google.com, pub-6952772305928907, DIRECT, f08c47fec0942fa0
Da Hol's o' Scraada, Eshaness. This is a collapsed sea cave.
With more than 1,700 miles of coastline to explore it is no surprise that the shores around Shetland have amongst the most dramatic coastal scenery in Britain. With the second-highest sea cliffs in the UK, more caves than you can shake a stick at and natural arches to rival the Arc de Triomphe, it’s little wonder that Shetland is a bucket-list goal for those in search of a bit of adventure.
This blog post is a bit of an escape from the norm for me as I put the question to you – what would you like to hear about?
So, I’ve collected a few of your responses and will endeavour to answer as many as possible. I will include relevant links that you might find useful while planning your next Shetland adventure. Thank you for your suggestions!
Granny Tam's beach with the ruins of their house behind it, on the now-uninhabited island of Papa.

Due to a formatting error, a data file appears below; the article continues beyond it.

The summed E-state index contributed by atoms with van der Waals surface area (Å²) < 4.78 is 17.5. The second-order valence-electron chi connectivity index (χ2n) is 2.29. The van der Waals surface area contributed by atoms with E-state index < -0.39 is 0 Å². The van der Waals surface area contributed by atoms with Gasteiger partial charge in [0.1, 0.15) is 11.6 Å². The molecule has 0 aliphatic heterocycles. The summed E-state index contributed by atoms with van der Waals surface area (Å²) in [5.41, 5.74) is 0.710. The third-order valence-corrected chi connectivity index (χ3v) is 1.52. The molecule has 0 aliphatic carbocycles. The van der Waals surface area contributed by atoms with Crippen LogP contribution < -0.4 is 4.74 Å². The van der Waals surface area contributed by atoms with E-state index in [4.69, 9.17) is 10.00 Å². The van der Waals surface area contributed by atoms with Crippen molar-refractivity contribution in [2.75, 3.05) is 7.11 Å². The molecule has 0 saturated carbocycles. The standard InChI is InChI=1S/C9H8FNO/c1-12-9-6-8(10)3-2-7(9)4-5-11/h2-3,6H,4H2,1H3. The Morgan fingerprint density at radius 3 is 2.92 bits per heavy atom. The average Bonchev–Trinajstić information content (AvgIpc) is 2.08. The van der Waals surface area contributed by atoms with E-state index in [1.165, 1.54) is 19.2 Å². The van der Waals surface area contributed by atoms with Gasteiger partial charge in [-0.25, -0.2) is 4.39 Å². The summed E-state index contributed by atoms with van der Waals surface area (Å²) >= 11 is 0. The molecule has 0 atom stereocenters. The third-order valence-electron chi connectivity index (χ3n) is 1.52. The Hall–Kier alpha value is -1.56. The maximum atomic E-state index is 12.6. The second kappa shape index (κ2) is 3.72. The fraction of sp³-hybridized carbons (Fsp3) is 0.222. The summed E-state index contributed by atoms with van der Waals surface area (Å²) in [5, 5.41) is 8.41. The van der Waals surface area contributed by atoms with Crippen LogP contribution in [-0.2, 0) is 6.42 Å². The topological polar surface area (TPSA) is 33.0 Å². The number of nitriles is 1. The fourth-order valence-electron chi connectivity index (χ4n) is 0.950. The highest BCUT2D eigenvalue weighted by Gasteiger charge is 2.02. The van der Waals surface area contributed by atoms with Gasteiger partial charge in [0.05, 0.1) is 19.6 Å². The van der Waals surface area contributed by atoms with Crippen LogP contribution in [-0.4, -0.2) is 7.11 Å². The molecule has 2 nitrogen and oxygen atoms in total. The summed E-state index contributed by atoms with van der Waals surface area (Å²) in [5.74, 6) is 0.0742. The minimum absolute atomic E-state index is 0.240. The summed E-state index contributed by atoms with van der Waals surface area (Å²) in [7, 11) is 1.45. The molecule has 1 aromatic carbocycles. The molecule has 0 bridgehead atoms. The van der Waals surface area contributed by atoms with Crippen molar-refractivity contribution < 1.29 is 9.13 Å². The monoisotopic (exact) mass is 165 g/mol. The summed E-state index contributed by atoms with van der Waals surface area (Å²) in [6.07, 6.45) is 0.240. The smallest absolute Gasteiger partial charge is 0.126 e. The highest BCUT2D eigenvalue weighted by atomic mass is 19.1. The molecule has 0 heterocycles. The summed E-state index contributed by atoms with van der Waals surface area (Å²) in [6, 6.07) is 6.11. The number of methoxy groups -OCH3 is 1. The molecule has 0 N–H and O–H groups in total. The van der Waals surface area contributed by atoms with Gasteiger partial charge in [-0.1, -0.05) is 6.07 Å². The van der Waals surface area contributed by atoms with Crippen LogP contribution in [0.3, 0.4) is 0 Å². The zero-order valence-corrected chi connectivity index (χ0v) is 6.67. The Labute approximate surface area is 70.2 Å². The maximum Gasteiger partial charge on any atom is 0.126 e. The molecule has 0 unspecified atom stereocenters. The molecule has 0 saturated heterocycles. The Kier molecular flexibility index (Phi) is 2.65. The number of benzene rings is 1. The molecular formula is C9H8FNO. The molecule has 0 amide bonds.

We are our ancestors; we are here because they lived. We are here because they nurtured our parents and generations of grandparents before us. Some of our relations we have the privilege of knowing. Some, like George Arthur Fullerton, we know because we hear about them, we’re shown grainy photographs and told that they left this world before we arrived.
For me, they are the solemn faces which look back at me from the gallery of black and white photos at Granny’s. They are names on an unfamiliar and distant branch of the family tree. Names I’ve heard woven into conversation for as long as I can remember, but have no real knowledge of. I know that we are connected. When we speak of our family, we speak with pride, even for those we never knew or met.
A little about Laurie
Hello, and welcome to my blog. I hope that you find what you're looking for, whether you are planning that perfect holiday or maybe you're from Shetland and looking for some inspiration. Hopefully, there is something here for everyone.